Time to move on again so it was bags packed, car packed and back on the road to Lake Albert Safari Lodge. Headed through Murchison Fall National Park for about 25 kilometres and then on dirt roads for miles. The scenery was beautiful, hilly and with great views of Lake Albert and the East African Rift Valley. We had managed to lose the directions to all of our destinations as Karl had binned them in Kampala – still it made for an interesting navigation puzzle for most of the rest of our entire journey. But we carried on knowing we were heading in the right direction – roughly.
We eventually came to a fantastic road – it was beautifully smooth with absolutely no potholes and was clearly very new. We assumed (wrongly, it later transpired) that it was built by the Chinese. Anyway, it was a joy to drive on and carried on for several miles until we saw a sign for Lake Albert Safari Lodge – back onto the dirt roads and then, next to a very small grass airstrip, we hit tarmac again. On we continued suddenly a sign to the left showed ‘Lake Albert Safari Lodge.’ We followed it for about 3 kilmetres and there we were. The Lodge was to be home for two nights: Paul was living the high life in a banda and Karl, Gil and I were slumming it, camping. The Lodge is situated on top of the East African Rift Escarpment and the small garden – at the back of the Lodge looks out over Lake Albert. On the far side of the lake (35km away) you could clearly see the DRC. As an aside, we had spent nights so far where we had had baboons wandering around, rhinos wandering around and warthogs wandering around but this was the first place we had stayed where we had horses wandering around !!
It would have been rude not to have had a drink on arrival so that’s what we did looking over the lake from on high – literally as there is about a 200ft drop to the lake. After our drink we were shown to the camping area – a couple of minutes away from all the bandas. We had the area to ourselves so put up our tent – Karl erecting his with his newly purchased six inch nails acting as tent pegs and went back to the main lodge where we lounged about, drank, looked at the view and generally relaxed, which included doing a jigsaw and playing cards. In the evening we had dinner – 3 courses – and chatted briefly to the owner, Bruce. He mentioned that one of the waterbuck had been spotted with a snare around his neck and that the vet was coming the following day to tranquilise it and remove the snare. He said, if we wanted, we could join them for the hunt.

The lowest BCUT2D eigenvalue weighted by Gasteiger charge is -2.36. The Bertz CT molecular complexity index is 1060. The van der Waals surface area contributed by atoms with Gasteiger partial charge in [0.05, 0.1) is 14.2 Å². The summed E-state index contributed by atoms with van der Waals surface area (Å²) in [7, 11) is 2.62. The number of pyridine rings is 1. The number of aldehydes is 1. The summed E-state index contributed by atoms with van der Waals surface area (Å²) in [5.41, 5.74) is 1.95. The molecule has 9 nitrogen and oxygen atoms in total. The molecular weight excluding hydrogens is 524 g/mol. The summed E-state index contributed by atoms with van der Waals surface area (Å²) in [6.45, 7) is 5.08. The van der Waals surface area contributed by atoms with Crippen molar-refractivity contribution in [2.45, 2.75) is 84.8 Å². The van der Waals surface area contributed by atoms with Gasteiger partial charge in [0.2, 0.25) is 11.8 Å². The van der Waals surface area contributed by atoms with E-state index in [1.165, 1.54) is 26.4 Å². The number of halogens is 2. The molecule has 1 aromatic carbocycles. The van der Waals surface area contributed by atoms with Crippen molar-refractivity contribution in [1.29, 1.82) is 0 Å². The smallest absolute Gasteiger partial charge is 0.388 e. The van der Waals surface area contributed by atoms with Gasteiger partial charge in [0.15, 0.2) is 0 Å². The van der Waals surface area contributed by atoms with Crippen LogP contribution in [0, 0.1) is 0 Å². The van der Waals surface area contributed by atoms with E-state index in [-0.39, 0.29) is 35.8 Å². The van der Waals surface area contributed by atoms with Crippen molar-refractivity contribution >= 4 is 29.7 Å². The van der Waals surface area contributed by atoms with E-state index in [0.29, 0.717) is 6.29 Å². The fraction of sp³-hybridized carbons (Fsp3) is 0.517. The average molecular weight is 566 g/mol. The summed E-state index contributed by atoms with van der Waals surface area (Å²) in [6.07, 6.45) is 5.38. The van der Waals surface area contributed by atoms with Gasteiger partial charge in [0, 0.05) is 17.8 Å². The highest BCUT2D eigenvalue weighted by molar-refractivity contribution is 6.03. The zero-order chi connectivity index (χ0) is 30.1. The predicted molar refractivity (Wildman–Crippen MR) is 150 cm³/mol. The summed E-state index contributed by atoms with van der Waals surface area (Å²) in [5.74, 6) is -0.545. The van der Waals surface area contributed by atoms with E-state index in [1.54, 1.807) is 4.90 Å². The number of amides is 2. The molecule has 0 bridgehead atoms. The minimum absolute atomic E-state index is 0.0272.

It was then time for bed, but not before witnessing an amazing electrical storm over the DRC 35 km away. Of course Paul went off to his banda.
In the morning we were up reasonably early, having slept well in the little tent, and headed to breakfast. After breakfast Gil and I were booked on a fossil hunting trip !! We picked up our guide and headed through the reserve to a place overlooking a bay on the lake. I have to say it didn’t look very promising at all.
few up. We then moved about 20 metres further down the hill side and this is where we struck lucky. Instead of shells we were picking up bits of dinosaur bone and vertebrae – no hammer required.
After an hour or so we decided that was enough as it was getting very hot, so we headed back to the lodge in time for lunch. After lunch the vet arrived along with 8 armed rangers on the back of a pick up. Fortunately, or unfortunately, the rangers seemed not to have enough room on the back of the pick up so we ended up with an armed ranger in the back of our car with Gil and another park worker in the front. All very exciting!!
So we headed off into the scrub looking for the injured waterbuck. As we were following the rangers we didn’t have to stick to the paths – it was off-road all the way. Great fun but after an hour or so we had failed to find it. Back to the lodge for a rest and Gil had a quick dip in the pool. Just before dinner, Karl and I went for a walk to a point where there was a great view over the lake and also some of the mainland – in the distance were some very ominous clouds, beautiful, but ominous as we would find out later.
Dinner was great, beef fillet which was cooked perfectly! Eventually crept off to bed after playing cards and settled in for the night – NOT! At 11:40 I was awoken by large flashes and there was obviously an electrical storm approaching. By 00:15 the first few drops started to fall, and they were heavy drops.
It was soon evident that a massive storm was approaching and in my head I was planning what to do if the tent wouldn’t withstand the rain. By 00:30 I felt the first drop of rain seep through the tent – so I woke Gil and gathered sleeping bags and told him that we had to try and get in the car as quickly as possible. Luckily, the car was only 5 feet from the tent. In the time it took to get Gil and I into the car my shirt was drenched. Gil curled up on the back seat and I reclined the driver seat and tried to go to sleep. I have never been so close to a storm. It raged around us for an hour or so with fork lightning all around the car. Amazingly, Gil had gone straight to sleep. I couldn’t really get to sleep due to the flashes of lightning which were blindingly white and the noise of the thunder and the rain smashing own on the roof of the car. I thought that was it but after what seemed ages another storm came, again we were slap bang in the middle of it, another lull, and then another storm – each as ferocious as the last. I eventually drifted off to sleep amidst the, what seemed to be, never ending storms. One of the most scary nights I’ve had to encounter – Gil slept like a log !! What storms??